(ATR) AIBA’s leaders will hold an extraordinary executive committee on June 27 to discuss how to deal with being stripped of Olympic boxing hosting rights.
AIBA interim president Mohamed Moustahsane of Morocco (Getty Images)
Federation chiefs have been keeping their counsel after the IOC’s ruling body last month delivered its damning verdict, suspending AIBA based on a 30-page report from an inquiry commission that evaluated the IF’s governance, ethics, financial affairs and refereeing. It concluded that “serious governance issues remain”.
Around the Rings
has learned that interim AIBA president Mohamed Moustahsane has called the emergency meeting in a bid to plot a strategy forward for the beleaguered federation.
Further reforms are needed to get back in the IOC’s good graces, but with no advocates for boxing on the Olympic ruling body, AIBA faces an uphill battle.
The June 27 meeting comes two days after the IOC Session in Lausanne is expected to ratify the IOC inquiry commission’s decision, backed by Thomas Bach’s executive board, to ban AIBA from involvement in the Tokyo 2020 boxing competition.
Ahead of last month’s bombshell decision for AIBA, rumors had circulated that the boxing federation was threatening to sue the IOC if it ruled against the federation organizing 2020 Olympic boxing bouts.
A source close to AIBA tells Around the Rings
this isn’t a solution to the federation’s malaise.
“The majority of the EC (executive committee) members are oriented to avoid the appeal to the CAS and asking for an extraordinary congress in order to renew the leadership group and recover the credibility of the IOC before the Olympic Games,” he said.
His comments suggest AIBA’s top table may be poised for a reshuffle to better deal with the fallout from the IOC decision. A few heads may roll, it seems. Whether this will include a move to oust Moustahsane or remove AIBA executive director Tom Virgets remains to be seen.
But the IOC may want to see another leadership overhaul to be confident in AIBA’s intent to continue its reforms and address the governance issues the inquiry identified.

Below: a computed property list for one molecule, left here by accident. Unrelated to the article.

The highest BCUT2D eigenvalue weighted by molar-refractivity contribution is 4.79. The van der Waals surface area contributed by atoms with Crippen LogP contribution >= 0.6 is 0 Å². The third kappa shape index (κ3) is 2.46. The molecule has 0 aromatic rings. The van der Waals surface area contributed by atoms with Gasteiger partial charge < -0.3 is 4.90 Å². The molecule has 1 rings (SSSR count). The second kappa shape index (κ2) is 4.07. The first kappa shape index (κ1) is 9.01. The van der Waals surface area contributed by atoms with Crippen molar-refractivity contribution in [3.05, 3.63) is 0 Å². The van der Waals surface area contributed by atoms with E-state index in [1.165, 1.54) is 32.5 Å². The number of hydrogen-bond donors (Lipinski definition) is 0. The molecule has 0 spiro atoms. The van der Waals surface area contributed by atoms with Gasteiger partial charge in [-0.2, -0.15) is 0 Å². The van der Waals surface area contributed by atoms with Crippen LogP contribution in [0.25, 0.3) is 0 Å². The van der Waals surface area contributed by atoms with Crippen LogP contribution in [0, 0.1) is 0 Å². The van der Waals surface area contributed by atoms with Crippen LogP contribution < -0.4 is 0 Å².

Its report to the IOC EB last month stated: “Serious governance issues remain, including breaches of the Olympic Charter and the IOC Code of Ethics regarding good governance and ethics, leading to serious reputational, legal and financial risks for the IOC, the Olympic Movement and its stakeholders.”
Russian Boxing Federation chief Umar Kremlev (Getty Images)
Russia’s involvement in AIBA’s governance has been a sore point with the IOC for some time.
In a bid to keep AIBA on board for Tokyo 2020, Russian Boxing Federation chief Umar Kremlev offered to wipe out AIBA’s $16 million debt. His offer fell on deaf ears, with the IOC still concerned about the federation’s decision to award the men’s and women’s boxing world championships to Russia, Ekaterinburg, in September and Ulan Ude in October.
understands that Kremlev has reiterated his willingness to federation leaders to cover AIBA's debts without any compensation.
His offer and Russia’s hosting of the two world championships will be two crunch discussion points at the extraordinary ExCo in two week’s time, according to ATR’
s boxing source.
Kremlev’s donation may also be linked to trying to stop AIBA axing its agreement with Russia to host the worlds. The issues are complicated because the events are no longer Olympic qualifiers.
While AIBA scrambles to debate the next steps in its reforms agenda, the IOC-appointed working group led by Morinari Watanabe is pushing on with its plans to take over management of the Tokyo boxing tournament, from qualification of the competitors to the administration of the bouts next year.
Further updates will come at the IOC Session in Lausanne later this month.
Reported by Mark Bisson
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